The Local Advocate Gives Before She Gets

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Successful startup communities require champions who are egoless, relentless and motivated by something other than themselves. Changemaker and creator Kayla Zawiski is so humble about her promotion of Waterloo Region that even her friends are unaware she is the founder of The Local Advocate.

“It started with just a social media account and a ‘future’ website. I launched the website featuring local events, food articles and promoting local businesses and entrepreneurs. In the last few months, it’s really taken off and people are reaching out to The Local Advocate not even knowing that it’s me, which is pretty cool.”

The young expounder is part of the growing movement in the post-information era, where she challenges her readers to go beyond simply using technology to foster experiences and actually get back to a grassroots approach where people get out there to taste, touch, smell, hear and feel.

She is a tour guide for everything local in Waterloo Region and her modus operandi is accessibility and inclusivity. She is willing to collaborate with anyone, from #girlboss meetups at Arabella Park to #nojudgement slipper parties at the trendy Kaufman Lofts, on the condition that as you suit up your feet, check your ego at the door. It should also be noted that this interview was conducted at the Kaufman Lofts, the first large-scale industrial-apartment revitalization of its kind in downtown Kitchener. You can see Google right from the window – a detail Kayla was sure to point out – never a missed opportunity.


When not directing people where to find the best espresso, this consummate collaborator is studying for her Masters in Digital Experience Innovation at the University of Waterloo, Stratford campus, and acts as a business consultant who specializes in real estate, social media and brand experiences.

For me, it’s all about the people.


“Meeting like-minded people who aren’t pretentious, who aren’t really seeking anything from a transaction and willing to give back and make big changes in the community.”

Brad Feld, the godfather of building successful startup cities and author of Startup Communities, is the genius co-founder and venture capitalist behind Techstars, Foundry Group and the tech pioneer who helped put Boulder, Colorado, at the centre of the global startup map. He advocates that successful startup communities need more people willing to simply give without expecting something directly in return – people like Kayla.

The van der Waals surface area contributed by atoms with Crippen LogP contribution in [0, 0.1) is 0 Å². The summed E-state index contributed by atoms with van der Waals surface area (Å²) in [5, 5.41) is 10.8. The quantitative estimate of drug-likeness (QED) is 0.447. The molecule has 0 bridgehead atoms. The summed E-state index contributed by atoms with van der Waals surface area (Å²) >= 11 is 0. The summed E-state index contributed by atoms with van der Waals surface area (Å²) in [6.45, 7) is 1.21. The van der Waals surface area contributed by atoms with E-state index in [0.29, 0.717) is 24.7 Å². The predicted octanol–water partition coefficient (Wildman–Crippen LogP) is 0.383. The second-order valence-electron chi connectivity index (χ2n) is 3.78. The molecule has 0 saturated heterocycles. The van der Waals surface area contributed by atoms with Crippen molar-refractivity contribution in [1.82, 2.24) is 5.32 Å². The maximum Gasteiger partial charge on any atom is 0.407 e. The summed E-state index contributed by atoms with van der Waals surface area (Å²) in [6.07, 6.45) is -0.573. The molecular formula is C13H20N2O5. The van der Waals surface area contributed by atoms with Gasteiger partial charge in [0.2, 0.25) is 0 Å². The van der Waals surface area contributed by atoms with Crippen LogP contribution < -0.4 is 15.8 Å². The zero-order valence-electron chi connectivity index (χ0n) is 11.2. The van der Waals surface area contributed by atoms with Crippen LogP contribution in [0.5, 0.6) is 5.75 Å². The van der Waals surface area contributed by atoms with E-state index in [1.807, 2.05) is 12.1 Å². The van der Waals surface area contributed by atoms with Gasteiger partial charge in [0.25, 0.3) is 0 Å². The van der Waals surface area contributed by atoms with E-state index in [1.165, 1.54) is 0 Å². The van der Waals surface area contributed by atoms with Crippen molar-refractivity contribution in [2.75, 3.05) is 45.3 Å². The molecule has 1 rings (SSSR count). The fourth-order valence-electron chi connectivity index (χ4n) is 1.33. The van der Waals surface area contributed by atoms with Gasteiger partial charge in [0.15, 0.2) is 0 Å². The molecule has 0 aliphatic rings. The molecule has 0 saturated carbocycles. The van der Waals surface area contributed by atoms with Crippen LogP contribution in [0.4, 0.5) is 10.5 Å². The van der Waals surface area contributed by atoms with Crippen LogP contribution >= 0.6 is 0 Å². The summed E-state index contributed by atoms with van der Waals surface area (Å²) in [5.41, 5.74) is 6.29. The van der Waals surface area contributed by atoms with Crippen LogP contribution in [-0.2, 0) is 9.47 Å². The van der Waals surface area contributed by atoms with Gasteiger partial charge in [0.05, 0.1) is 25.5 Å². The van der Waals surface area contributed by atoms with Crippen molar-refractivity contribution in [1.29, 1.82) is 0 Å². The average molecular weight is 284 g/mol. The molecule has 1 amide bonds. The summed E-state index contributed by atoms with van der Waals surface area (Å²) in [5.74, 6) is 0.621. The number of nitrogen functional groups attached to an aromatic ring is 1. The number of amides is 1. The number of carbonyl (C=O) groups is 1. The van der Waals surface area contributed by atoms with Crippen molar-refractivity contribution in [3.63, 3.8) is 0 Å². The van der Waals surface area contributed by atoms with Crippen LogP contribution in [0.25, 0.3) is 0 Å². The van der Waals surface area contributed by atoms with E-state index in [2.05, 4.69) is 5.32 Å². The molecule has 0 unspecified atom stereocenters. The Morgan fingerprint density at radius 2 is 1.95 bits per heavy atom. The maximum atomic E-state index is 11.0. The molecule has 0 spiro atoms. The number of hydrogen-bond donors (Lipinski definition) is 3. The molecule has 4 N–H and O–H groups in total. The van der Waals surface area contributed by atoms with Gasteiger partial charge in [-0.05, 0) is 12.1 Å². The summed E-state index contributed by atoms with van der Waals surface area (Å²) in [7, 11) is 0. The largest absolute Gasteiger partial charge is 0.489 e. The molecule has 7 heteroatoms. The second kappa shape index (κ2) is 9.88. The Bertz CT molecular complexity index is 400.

Feld says, “One of my deeply held beliefs to the secret of success in life is to give before you get. In this approach, I am always willing to try to be helpful to anyone, without having a clear expectation of what is in it for me. By investing time and energy up front without a specifically defined outcome, I have found that, over time, the rewards that come back to me exceed my wildest expectations.”

His give-before-you-get philosophy is essential to preserving the grassroots appeal of Waterloo Region and why Kayla’s vision for The Local Advocate is gaining such great traction. She is helping foster a community where the ‘what’s in it for me?’ mentality is being replaced by like-minded people who want to help the region partner, build and grow.

“I really just want to keep building content and keep giving back. I don’t really expect anything back in return. I really just want to build a great community.”

Waterloo Region is experiencing explosive growth and is poised to become the fastest growing startup community in the world. By the end of February 2019, the city of Kitchener expects to issue building permits worth $1.2 billion for 20 new property developments in the city core.

A report in November by CBRE, the world’s largest commercial real estate services and investment firm, showed that between 2011 and 2016, Waterloo exploded as Canada’s fastest growing tech talent market with a 65.6% increase in tech jobs and is currently the second fastest in North America behind Charlotte, North Carolina at 77.1%.

When asked how she’d like to see Waterloo manage its growth over the next decade, she shares, “the tech sector is going to grow, and I’d love to see it expand, but I don’t want to see us become the Silicon Valley of the North, although we do have that title right now. I’d like to make sure that we’re growing but we really keep our own identity. We’re different from Toronto and just make sure it’s very inclusive.”

Kayla has lived abroad and travelled the world but decided to lay roots in Waterloo because she loves the region’s potential. “If you’re a young professional looking to move somewhere, Waterloo Region is such a good place because it’s internationally recognized, both in tech and entrepreneurship. You have such opportunities here to build a strong business, the ability to buy a decent home and really get settled and belong.”

Join Kayla’s adventure of finding the regions best morning espresso, hot afternoon ramen on a cold day or the best after-work speakeasy bars. Let The Local Advocate guide you around the hippest parts of Waterloo, experience something authentic, learn something new and meet exciting people you wouldn’t have otherwise. Just don’t make it all about yourself.

Kayla Zawiski

The Local Advocate's Kaufman Lofts apartment

The Local Advocate's Kaufman Lofts apartment

The Local Advocate's Kaufman Lofts apartment

The Local Advocate's Kaufman Lofts apartment

The Local Advocate's Kaufman Lofts apartment

The Local Advocate's Kaufman Lofts apartment

The Local Advocate's Kaufman Lofts apartment

The Local Advocate's Kaufman Lofts apartment

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